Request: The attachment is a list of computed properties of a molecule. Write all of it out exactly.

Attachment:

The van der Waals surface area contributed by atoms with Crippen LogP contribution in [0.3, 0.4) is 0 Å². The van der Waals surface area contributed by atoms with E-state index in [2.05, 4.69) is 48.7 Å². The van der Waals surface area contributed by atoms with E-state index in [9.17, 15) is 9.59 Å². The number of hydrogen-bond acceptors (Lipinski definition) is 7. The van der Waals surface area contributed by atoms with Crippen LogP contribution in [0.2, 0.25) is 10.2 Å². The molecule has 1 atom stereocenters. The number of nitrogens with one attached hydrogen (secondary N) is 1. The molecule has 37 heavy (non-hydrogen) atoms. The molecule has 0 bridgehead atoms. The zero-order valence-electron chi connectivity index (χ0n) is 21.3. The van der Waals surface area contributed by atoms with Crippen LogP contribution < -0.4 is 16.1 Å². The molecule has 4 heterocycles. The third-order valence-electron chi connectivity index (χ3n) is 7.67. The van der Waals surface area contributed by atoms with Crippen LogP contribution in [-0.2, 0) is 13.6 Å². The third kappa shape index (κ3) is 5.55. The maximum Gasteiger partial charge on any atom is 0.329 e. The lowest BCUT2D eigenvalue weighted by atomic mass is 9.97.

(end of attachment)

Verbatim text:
The van der Waals surface area contributed by atoms with Crippen LogP contribution in [0.3, 0.4) is 0 Å². The van der Waals surface area contributed by atoms with E-state index in [2.05, 4.69) is 48.7 Å². The van der Waals surface area contributed by atoms with E-state index in [9.17, 15) is 9.59 Å². The number of hydrogen-bond acceptors (Lipinski definition) is 7. The van der Waals surface area contributed by atoms with Crippen LogP contribution in [0.2, 0.25) is 10.2 Å². The molecule has 1 atom stereocenters. The number of nitrogens with one attached hydrogen (secondary N) is 1. The molecule has 37 heavy (non-hydrogen) atoms. The molecule has 0 bridgehead atoms. The zero-order valence-electron chi connectivity index (χ0n) is 21.3. The van der Waals surface area contributed by atoms with Crippen LogP contribution < -0.4 is 16.1 Å². The molecule has 4 heterocycles. The third-order valence-electron chi connectivity index (χ3n) is 7.67. The van der Waals surface area contributed by atoms with Crippen LogP contribution in [-0.2, 0) is 13.6 Å². The third kappa shape index (κ3) is 5.55. The maximum Gasteiger partial charge on any atom is 0.329 e. The lowest BCUT2D eigenvalue weighted by atomic mass is 9.97.